> Guildenstern,alongside the breathtaking poetry of Horatio describing dawn
> over the ramparts of Elsinore).
>
> So Brook is trying to entirely eliminate the earlier play, by Kyd, from
> Hamlet and produce only the work of Shakespeare, the poet, This isn't
> entirely a matter of taste: Kyd was a sensationalist, and Shakespeare's
> violent reaction against Kyd's gratuitous violence is what produces this
> dialogic, anti-melodramatic drama.
>
> David Kellogg
>
>
>
> On Sun, Apr 19, 2015 at 5:12 AM, HENRY SHONERD <hshonerd@gmail.com> wrote:
>
> > David,
> > Nice! I was totally struck by the hugs between father and son in the
> Brook
> > version. A bit later Hamlet might have been thinking of those hugs when
> he
> > said: "There are more things in heaven and earth, Horatio,than are dreamt
> > of in your philosophy.” And, the Brook version is so much warmer. Hamlet
> a
> > person of color, in color. Agency and culture. Something worth dying for.
> > Love. These two clips were great!
> > Henry
> >
> >
> > > On Apr 17, 2015, at 3:49 PM, David Kellogg <dkellogg60@gmail.com>
> wrote:
> > >
> > > In "Psychology of Art" Vygotsky apprehends the so-called "Hamlet"
> enigma:
> > > why doesn't Hamlet just go and do it? Why all the dilly-dallying, the
> > > shilly-shallying, the hesitation and tergiversation? Vygotsky concludes
> > > that the "Hamlet enigma" is really a curtain painted over the whole
> > > painting. That is, the play is, itself, a study of how volition is and
> is
> > > not created.
> > >
> > > It is, as Vygotsky later says, the key question in the whole of
> > > psychology--the question of how we make decisions and then these
> > > self-given decisions and not the God-given environment become the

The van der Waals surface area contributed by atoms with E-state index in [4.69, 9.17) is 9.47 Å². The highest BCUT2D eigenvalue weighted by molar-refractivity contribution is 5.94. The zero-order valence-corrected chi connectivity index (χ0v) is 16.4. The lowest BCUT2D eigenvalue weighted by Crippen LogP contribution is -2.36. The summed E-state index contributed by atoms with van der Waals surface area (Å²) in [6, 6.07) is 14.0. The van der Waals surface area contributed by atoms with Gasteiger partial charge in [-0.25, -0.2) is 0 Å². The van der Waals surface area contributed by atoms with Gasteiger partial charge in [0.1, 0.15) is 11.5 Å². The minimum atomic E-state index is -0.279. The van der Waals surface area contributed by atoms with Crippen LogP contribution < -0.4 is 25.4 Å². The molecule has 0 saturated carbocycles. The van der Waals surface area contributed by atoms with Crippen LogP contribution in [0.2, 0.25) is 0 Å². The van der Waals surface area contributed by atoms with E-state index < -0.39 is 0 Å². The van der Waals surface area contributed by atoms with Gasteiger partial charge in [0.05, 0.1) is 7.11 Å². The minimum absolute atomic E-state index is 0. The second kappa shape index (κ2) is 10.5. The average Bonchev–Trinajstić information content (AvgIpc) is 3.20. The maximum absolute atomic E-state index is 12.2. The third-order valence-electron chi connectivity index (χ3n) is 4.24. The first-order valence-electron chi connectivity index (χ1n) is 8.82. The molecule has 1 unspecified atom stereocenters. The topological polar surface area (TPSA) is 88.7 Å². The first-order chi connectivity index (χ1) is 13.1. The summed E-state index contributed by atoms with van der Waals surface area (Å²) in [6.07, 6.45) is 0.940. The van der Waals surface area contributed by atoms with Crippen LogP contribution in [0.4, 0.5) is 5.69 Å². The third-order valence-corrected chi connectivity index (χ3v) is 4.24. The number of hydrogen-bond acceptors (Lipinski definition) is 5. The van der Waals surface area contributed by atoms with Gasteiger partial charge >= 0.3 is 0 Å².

> nature
> > to
> > > which the human animal must adapt.
> > >
> > > Consdier this 1964 Soviet version of Act 1 Scene 5--in Russian!--by
> > Gregory
> > > Kozintsev:
> > >
> > >
> > >
> > > https://www.youtube.com/watch?v=Vp5Rz0LqUSM
> > >
> > >
> > >
> > > The film score was written by Shostakovich. But there is no music in
> this
> > > clip--just the music of speech.
> > >
> > >
> > >
> > > Compare this version--by Peter Brook.
> > >
> > >
> > >
> > > https://www.youtube.com/watch?v=qT5rLk40fnM
> > >
> > >
> > >
> > >
> > > Kozintsev cuts precisely the line that Brook considers the most
> important
> > > line in all of Shakespeare. The Ghost says:
> > >
> > >
> > > "Taint not thy mind!" (10:52 on the Brook clip)
> > >
> > >
> > > Meaning, you must somehow carry out this murder, without destroying
> your
> > > own soul--you must avenge me, but not vengefully--you must kill out of
> > love
> > > for your mother and for your motherland.
> > >
> > >
> > > I think that BOTH Kozintsev and Brook consider this line a complete
> > > contradiction. This line is why Hamlet hesitates and why he cannot seem
> > to
> > > perform the murder for four long hours, and when he does kill the king
> it
> > > has almost nothing to do with vengeance (it is only when he has seen
> the
> > > king murder his own mother and when he knows that he too is dying
> > anyway).
> > >
> > >
> > > Kozintsev cuts the line and makes the play into self-directed
> > > narrative, the source of Bruner's "ego". But Brook keeps the line, and
> > as a
> > > result the play becomes more Shakespearean, more dialogic, and much
> > closer
> > > to the source of the ego, the interpersonality.
> > >
> > > David Kellogg
> >
> >
>